A cut above the rest

A cut above the rest

One of the clinchers of being in business for 70 skips around the sun, is the people we meet. But few leave a mark on your heart like local farmer and all-round legend, Kim Foster.

Proud Wudinna local, Kim was born on his family’s 2,000-acre property and ran sheep and broadacre cropping for 18 years. In November 1988, a farming accident left Kim a paraplegic at the age of 36. But it’s not the event that’s defined him ­— it’s the way he’s tackled life since that makes him an inspiration to the Ramsey Bros family and beyond.

“During the six months I spent in rehab, I knew that I had to look forward. We didn’t have OH & S or social workers, so with my wife Janet and kids, Trisha, Anthony and Chris in my corner, I decided to focus on what I could control.

“I wasn’t giving up farming, so I got electric winches in the tractors and a harness to lift me in and out — Ramsey Bros played a big part. Brent Ramsey sold me machinery and helped me adapt to hand controls, even with my cars.

“But, apart from practical adjustments for work, it was throwing myself into restoring old equipment that became my pride and joy — motors, tractors… you name it. I even did up my grandfather’s 1946 model hot rod.

“One of the most memorable was when Brent called to say he had a Victa ride-on mower that needed a rebuild. Of course, I took it on and did it up to a tee… but then a bit of cheek came over me.

“Knowing Brent as a proud Case IH dealer over the years, I got some paint and jazzed up the mower in green, with yellow rims… some might say, with more of a ‘John Deere vibe’ as a bit of a gag. I was pretty proud of the result, but was a bit too nervous to take it back to Wudinna,” Kim laughs.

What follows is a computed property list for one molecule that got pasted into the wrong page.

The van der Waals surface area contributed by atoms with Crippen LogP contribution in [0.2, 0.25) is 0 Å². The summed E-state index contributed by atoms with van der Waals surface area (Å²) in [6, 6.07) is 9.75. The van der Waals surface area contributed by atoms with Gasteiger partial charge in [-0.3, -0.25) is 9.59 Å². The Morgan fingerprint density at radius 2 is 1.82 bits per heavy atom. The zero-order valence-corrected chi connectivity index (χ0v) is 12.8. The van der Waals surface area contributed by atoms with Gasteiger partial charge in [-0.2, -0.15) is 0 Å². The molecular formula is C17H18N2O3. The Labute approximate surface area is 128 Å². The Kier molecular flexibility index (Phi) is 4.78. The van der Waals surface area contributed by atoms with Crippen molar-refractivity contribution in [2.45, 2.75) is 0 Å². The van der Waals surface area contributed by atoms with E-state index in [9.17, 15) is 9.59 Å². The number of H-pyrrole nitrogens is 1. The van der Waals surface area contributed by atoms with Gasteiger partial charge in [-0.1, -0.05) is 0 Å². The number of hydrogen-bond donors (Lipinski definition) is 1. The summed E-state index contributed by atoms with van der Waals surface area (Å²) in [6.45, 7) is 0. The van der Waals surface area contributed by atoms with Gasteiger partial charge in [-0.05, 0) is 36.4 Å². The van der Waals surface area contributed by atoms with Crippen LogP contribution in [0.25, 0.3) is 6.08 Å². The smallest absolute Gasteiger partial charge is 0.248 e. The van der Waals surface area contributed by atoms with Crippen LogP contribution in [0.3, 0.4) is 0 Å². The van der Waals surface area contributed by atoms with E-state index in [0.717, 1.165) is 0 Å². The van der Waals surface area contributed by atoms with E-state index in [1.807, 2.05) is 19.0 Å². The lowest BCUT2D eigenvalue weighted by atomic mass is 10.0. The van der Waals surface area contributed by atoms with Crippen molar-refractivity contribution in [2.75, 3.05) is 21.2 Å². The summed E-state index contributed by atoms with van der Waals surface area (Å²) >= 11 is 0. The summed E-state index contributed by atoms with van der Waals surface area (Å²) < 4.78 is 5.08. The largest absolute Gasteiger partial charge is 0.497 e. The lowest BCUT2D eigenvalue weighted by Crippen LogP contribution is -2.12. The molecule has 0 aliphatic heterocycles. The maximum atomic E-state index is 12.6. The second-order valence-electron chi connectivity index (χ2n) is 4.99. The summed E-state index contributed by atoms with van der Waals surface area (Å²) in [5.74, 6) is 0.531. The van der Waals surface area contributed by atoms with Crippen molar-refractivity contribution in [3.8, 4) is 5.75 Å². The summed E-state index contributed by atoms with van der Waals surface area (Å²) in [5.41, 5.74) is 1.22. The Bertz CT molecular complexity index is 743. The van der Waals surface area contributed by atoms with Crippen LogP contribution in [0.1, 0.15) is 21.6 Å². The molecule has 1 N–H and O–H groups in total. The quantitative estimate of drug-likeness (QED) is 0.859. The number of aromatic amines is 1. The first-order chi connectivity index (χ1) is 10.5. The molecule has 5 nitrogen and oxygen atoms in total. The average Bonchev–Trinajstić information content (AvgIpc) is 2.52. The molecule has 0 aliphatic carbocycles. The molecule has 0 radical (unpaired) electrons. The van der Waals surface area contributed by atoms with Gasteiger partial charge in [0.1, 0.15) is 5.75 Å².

“Anyway, I delivered it to Brent and a few months later, opened my mail to find a court summons. I was in trouble for doing up an old mower and trying to “pass it off as new”. I recognised the letter was part of a fundraiser for Variety Bush Bash, so played along, writing a $60 cheque in Brenton’s name and forging his signature to present to the Judge at the mock-hearing.

“In front of the Judge, I was told that although forged, the money was legit, Brenton was stunned that I’d replicated his signature so perfectly and I was thrown in the cell for 15 minutes as part of the theatrics of the fundraiser,” Kim fondly recalls. With this great sense of humour and a fiercely active commitment to the Wudinna community, it’s no surprise that Kim and Janet are heralded as pillars of the town — so much so, that they even received a Commendation in the Australia Day awards.

Today, we’re tipping our hats to Kim — for being an inspiration in the industry, a pleasure to call a friend, and for always lifting the spirits of anyone lucky enough to cross his path.


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